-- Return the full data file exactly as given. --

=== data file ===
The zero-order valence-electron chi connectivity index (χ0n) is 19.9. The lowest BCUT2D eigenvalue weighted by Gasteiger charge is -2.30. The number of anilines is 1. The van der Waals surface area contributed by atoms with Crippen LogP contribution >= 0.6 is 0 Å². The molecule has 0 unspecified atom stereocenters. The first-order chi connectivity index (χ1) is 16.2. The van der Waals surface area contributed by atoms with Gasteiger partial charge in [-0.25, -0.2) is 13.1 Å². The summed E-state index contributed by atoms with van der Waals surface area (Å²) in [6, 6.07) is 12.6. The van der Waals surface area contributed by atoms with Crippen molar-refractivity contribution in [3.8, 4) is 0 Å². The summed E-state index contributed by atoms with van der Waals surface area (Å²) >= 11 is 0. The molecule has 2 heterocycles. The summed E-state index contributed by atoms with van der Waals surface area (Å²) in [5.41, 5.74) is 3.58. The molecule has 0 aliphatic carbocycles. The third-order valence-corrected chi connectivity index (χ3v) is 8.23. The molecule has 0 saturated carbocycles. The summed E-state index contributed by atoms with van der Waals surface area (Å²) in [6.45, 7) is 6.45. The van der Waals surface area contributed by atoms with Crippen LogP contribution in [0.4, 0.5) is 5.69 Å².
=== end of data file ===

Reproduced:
The zero-order valence-electron chi connectivity index (χ0n) is 19.9. The lowest BCUT2D eigenvalue weighted by Gasteiger charge is -2.30. The number of anilines is 1. The van der Waals surface area contributed by atoms with Crippen LogP contribution >= 0.6 is 0 Å². The molecule has 0 unspecified atom stereocenters. The first-order chi connectivity index (χ1) is 16.2. The van der Waals surface area contributed by atoms with Gasteiger partial charge in [-0.25, -0.2) is 13.1 Å². The summed E-state index contributed by atoms with van der Waals surface area (Å²) in [6, 6.07) is 12.6. The van der Waals surface area contributed by atoms with Crippen molar-refractivity contribution in [3.8, 4) is 0 Å². The summed E-state index contributed by atoms with van der Waals surface area (Å²) >= 11 is 0. The molecule has 2 heterocycles. The summed E-state index contributed by atoms with van der Waals surface area (Å²) in [5.41, 5.74) is 3.58. The molecule has 0 aliphatic carbocycles. The third-order valence-corrected chi connectivity index (χ3v) is 8.23. The molecule has 0 saturated carbocycles. The summed E-state index contributed by atoms with van der Waals surface area (Å²) in [6.45, 7) is 6.45. The van der Waals surface area contributed by atoms with Crippen LogP contribution in [0.4, 0.5) is 5.69 Å².